Remember, though, no one knows your business like you, you’re the expert on both the Ins and Outs of your business, and only you know what you truly want to get out of this deal, and what are deal breakers and makers for you. Don’t be shy - tell your lawyer (or whoever is advising you) your concerns and questions. Once you sign papers and certainly once money changes hands “backsies” are very difficult to do and usually involve litigation.
3. Is A Letter of Intent Necessary?
As with all the things with law the answer is “maybe.” A Letter of Intent (“LOI”) is a fancy name for a “pre-contract.” A LOI usually spells out basic terms. I have seen LOIs the size of a cocktail napkin that basically say “Buyer Barney will purchase ACME Business for $100,000 by September 30, from Seller Sally; both parties agree to use good faith to complete the deal.” I also have seen LOIs that rival college term papers in size. The thing to remember is that it’s basically a pre-contract.
Why do I say “pre”contract? Because the final agreement between Buyer and Seller probably will be either an Asset Purchase Agreement or Share Purchase Agreement or Membership Interest Agreement, all of which are much longer and cover more ground. So, if it’s a “pre-contract” is it enforceable? What if someone doesn’t honor their side of their bargain? Again, that depends. Some LOIs are aspirational and are not meant to be binding (broadly describing what both parties *hope* will be included in the final binding deal). Other LOIs are meant to lock the parties in to key terms with the understanding the sale will go forward no matter what. Other LOIs fall in between.
If the LOI is binding (or found to be binding by the court which is sometimes a surprise to one or even both of the parties), one party could force the other party to complete the sale or pay damages. Therefore, before committing to a binding LOI, it is wise to consider how much flexibility you might want in cancelling the purchase/sale if matters are not proceeding as smoothly as you would like. Technically, you do not need an LOI at all, and you could proceed directly with a handshake until you draft the longer agreement or just start with the longer agreement.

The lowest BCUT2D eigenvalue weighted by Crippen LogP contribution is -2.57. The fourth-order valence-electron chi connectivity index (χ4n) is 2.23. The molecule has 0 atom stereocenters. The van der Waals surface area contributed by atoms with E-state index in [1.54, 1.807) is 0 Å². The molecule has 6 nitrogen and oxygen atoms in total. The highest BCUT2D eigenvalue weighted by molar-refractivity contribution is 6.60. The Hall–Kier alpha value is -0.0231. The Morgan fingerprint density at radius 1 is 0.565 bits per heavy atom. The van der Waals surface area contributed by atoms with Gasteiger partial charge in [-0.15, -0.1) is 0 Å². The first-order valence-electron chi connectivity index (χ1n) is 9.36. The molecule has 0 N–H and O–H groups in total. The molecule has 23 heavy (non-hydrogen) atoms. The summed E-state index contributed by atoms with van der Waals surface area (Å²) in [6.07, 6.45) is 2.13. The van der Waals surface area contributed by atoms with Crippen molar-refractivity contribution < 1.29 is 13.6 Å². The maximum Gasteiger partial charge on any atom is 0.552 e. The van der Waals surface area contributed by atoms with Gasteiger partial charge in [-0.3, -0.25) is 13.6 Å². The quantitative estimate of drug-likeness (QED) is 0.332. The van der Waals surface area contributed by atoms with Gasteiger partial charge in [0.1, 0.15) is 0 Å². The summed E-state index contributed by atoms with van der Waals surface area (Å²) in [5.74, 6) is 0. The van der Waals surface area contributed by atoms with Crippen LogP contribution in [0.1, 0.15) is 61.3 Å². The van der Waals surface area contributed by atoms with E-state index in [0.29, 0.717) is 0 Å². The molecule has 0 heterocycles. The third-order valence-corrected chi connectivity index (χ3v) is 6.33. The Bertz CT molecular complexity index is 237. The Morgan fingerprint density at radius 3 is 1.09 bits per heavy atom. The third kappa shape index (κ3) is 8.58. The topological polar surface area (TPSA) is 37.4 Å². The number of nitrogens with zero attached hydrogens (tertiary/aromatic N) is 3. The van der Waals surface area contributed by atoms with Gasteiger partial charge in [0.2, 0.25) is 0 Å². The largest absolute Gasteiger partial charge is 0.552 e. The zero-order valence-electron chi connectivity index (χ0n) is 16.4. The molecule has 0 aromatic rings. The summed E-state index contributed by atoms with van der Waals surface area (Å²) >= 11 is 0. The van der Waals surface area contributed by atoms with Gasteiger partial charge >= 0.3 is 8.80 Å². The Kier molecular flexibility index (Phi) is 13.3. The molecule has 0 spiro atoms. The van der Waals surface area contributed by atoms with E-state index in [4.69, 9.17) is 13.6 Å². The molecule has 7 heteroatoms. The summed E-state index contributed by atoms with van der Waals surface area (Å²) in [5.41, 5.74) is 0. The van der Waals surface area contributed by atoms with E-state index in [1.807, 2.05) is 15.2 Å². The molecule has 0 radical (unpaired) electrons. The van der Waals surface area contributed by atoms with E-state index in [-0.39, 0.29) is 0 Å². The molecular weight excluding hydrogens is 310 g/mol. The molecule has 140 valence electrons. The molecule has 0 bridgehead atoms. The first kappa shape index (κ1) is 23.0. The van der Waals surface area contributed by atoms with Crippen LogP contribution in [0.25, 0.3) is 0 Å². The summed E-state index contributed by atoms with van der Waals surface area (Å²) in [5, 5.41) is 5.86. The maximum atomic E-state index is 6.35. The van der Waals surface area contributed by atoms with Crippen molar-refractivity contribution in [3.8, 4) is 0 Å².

4. What About The “Real” Longer Agreement?
The real “guts” of the deal usually will be spelled out in a longer agreement. The name of that agreement depends on whether you are buying the company’s *Assets* or whether you are buying the *Membership Interests* or *Shares* in the company itself. Therefore the agreement is usually called something like either, an “Asset Purchase Agreement,” a “Membership Interest Purchase Agreement” or yes, you guessed it, a “Share Purchase Agreement.” Remember, Limited Liability Companies (LLCs) do not have shares, they have “Membership Interests” although sometimes people insist on calling those “units” or something. Corporations always have shares (that includes both C and S Corps).
Membership and Share Purchase Agreements tend to be more similar than Asset Purchase Agreements, because the former two will focus on ownership of the company whereas the latter is buying “stuff” from the target company. That said, all these agreements follow common sense. Buyers will want to be protected and get the value of their deal and not be cheated by hidden issues. Sellers will want to get as much money as they can, as safely and as soon as possible, under the most favorable tax circumstances, and leave with as little lasting liability as possible.
So for instance, agreements will talk about when the sale is to take place, how much money will change hands and when and what kind of money (cashier checks, wire, promissory notes, etc), and how much of it will be held in escrow against the Seller’s unpaid debts and liabilities. Also discussed: whether inventory and accounts receivables are included, furniture, vehicles (such as cars and trucks, or airplanes and ships if you’re big enough!), the fate of intellectual property (brand names, copyrights, customer lists, trademarks, websites, etc.). Things like that.
As I said, you can start with an LOI and sign a longer agreement later, or you can start with the longer agreement and forget the LOI.
more to follow in a future article